It’s common for personal trainers and their clients to develop close relationships. A trainer often transitions from a coach and role model to a confidant and friend. In fact, a sign of a healthy trainer-client relationship is the strong bond that forms. That said, it is also possible for romantic relationships with clients to develop unexpectedly.

Here’s what to do and how to maintain your scope of practice should you ever find yourself in this situation.

The Risks of Romantic Relationships with Clients

When an otherwise professional relationship evolves into a more romantic or not-so-platonic connection, challenges and conflict will dramatically increase. Depending on the personal trainer’s professional status (employed vs. independent contractor vs. sole proprietor), the trainer could be violating important policies and regulations according to the entity for which he/she works. Further, when a trainer becomes too personally involved in any respect, the effectiveness of the client-trainer relationship is put at risk.

Keep business business, and all conversations professional when interacting as a client and personal trainer.

How to Handle Romantic Developments

It’s natural to develop a strong connection with a client (and a client to develop a mutual respect for his/her trainer), so if the relationship blossoms into something more, you can do a couple of things.

First, review your certifying agency’s code of ethics and scope of practice documentation. Some organizations may explicitly outline the risks and consequences as they relate to this topic. Others may only gloss over it. Either way, dating a client you currently train is unethical unless certain steps are made to allow the relationship to develop outside of the already established professional one.

Second, it’s most productive to address feelings with each other in a face-to-face conversation. If the feelings each of you are experiencing are worth exploring, end the professional relationship immediately and help your client find another trainer at your establishment or suggest they seek a trainer outside of your place of business. If you are an independent personal trainer and aren’t bound by the confines of establishment policy, it’s still best (and the most professional move) to end that business relationship with your client.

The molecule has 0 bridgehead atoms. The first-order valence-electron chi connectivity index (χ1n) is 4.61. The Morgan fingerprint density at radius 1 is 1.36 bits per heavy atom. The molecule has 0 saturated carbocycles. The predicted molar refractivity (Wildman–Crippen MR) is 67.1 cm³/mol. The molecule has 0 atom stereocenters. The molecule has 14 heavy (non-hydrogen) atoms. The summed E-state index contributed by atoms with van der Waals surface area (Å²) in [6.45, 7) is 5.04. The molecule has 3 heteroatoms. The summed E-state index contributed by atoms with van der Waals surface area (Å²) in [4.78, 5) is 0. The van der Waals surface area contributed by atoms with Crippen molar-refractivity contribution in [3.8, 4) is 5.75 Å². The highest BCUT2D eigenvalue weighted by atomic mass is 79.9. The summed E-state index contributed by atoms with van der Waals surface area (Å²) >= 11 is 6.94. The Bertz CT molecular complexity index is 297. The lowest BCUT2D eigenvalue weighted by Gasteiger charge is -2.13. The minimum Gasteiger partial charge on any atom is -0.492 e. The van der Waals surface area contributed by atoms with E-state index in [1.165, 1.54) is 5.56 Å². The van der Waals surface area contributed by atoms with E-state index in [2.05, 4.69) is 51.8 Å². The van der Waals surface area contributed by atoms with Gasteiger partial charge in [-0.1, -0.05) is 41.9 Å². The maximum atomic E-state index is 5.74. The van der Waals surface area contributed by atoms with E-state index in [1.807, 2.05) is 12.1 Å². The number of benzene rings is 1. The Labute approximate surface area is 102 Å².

Always bear in mind the reputation you, as a professional, want to build and maintain. Developing a reputation of dating clients may open you up to a host of issues should a relationship turn sour or end abruptly.

Consider also that a client may develop feelings for you that are not reciprocated (or vice versa) and may attempt to cross a line that you thought was clearly established. Be sure boundaries are clear when your intent is to be strictly professional, and not hint at the possibility of a romantic relationship.

A Healthy Trainer-Client Relationship

A successful, healthy, and professional trainer-client relationship is built on mutual trust, understanding, and communication. Should any romantic relationships with clients develop, shift the tone in such a way that romance becomes the top priority, the professional relationship can be compromised or even damaged. Should this happen, be sure to navigate this slippery slope with caution and intelligence so that you can remain within your scope of practice and cultivate a professional reputation.



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Erin Nitschke

Dr. Erin Nitschke, NFPT-CPT, NSCA-CPT, ACE Health Coach, Fitness Nutrition Specialist, Therapeutic Exercise Specialist, and Pn1 is a health and human performance college professor, fitness blogger, mother, and passionate fitness professional. She has over 15 years of experience in the fitness industry and college instruction. Erin believes in the power of a holistic approach to healthy living. She loves encouraging her clients and students to develop body harmony by teaching focused skill development and lifestyle balance. Erin is also the Director of Educational Partnerships & Programs for the NFPT. Erin is an editorial author for ACE, IDEA, The Sheridan Press, and the Casper Star Tribune. Visit her personal blog at